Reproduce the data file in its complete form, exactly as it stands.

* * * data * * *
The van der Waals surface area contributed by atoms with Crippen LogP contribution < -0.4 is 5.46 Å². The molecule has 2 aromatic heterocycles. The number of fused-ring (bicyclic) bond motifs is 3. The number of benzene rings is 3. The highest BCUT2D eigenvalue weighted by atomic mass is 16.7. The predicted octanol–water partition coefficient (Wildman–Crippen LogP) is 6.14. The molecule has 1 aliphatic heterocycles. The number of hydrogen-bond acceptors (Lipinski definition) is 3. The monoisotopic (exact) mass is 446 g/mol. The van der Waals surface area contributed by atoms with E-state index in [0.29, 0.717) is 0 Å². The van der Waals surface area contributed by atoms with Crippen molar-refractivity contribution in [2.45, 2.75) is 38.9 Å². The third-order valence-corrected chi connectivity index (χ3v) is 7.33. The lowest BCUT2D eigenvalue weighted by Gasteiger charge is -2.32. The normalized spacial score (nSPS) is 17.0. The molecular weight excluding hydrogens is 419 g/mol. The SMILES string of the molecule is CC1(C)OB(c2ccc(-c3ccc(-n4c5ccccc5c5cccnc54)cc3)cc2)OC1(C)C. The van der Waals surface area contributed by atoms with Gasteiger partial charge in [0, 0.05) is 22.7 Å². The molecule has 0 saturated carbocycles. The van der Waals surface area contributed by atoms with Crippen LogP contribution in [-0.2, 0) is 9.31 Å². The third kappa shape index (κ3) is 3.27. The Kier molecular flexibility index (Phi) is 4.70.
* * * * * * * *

The van der Waals surface area contributed by atoms with Crippen LogP contribution < -0.4 is 5.46 Å². The molecule has 2 aromatic heterocycles. The number of fused-ring (bicyclic) bond motifs is 3. The number of benzene rings is 3. The highest BCUT2D eigenvalue weighted by atomic mass is 16.7. The predicted octanol–water partition coefficient (Wildman–Crippen LogP) is 6.14. The molecule has 1 aliphatic heterocycles. The number of hydrogen-bond acceptors (Lipinski definition) is 3. The monoisotopic (exact) mass is 446 g/mol. The van der Waals surface area contributed by atoms with E-state index in [0.29, 0.717) is 0 Å². The van der Waals surface area contributed by atoms with Crippen molar-refractivity contribution in [2.45, 2.75) is 38.9 Å². The third-order valence-corrected chi connectivity index (χ3v) is 7.33. The lowest BCUT2D eigenvalue weighted by Gasteiger charge is -2.32. The normalized spacial score (nSPS) is 17.0. The molecular weight excluding hydrogens is 419 g/mol. The SMILES string of the molecule is CC1(C)OB(c2ccc(-c3ccc(-n4c5ccccc5c5cccnc54)cc3)cc2)OC1(C)C. The van der Waals surface area contributed by atoms with Gasteiger partial charge in [0, 0.05) is 22.7 Å². The molecule has 0 saturated carbocycles. The van der Waals surface area contributed by atoms with Crippen LogP contribution in [-0.2, 0) is 9.31 Å². The third kappa shape index (κ3) is 3.27. The Kier molecular flexibility index (Phi) is 4.70.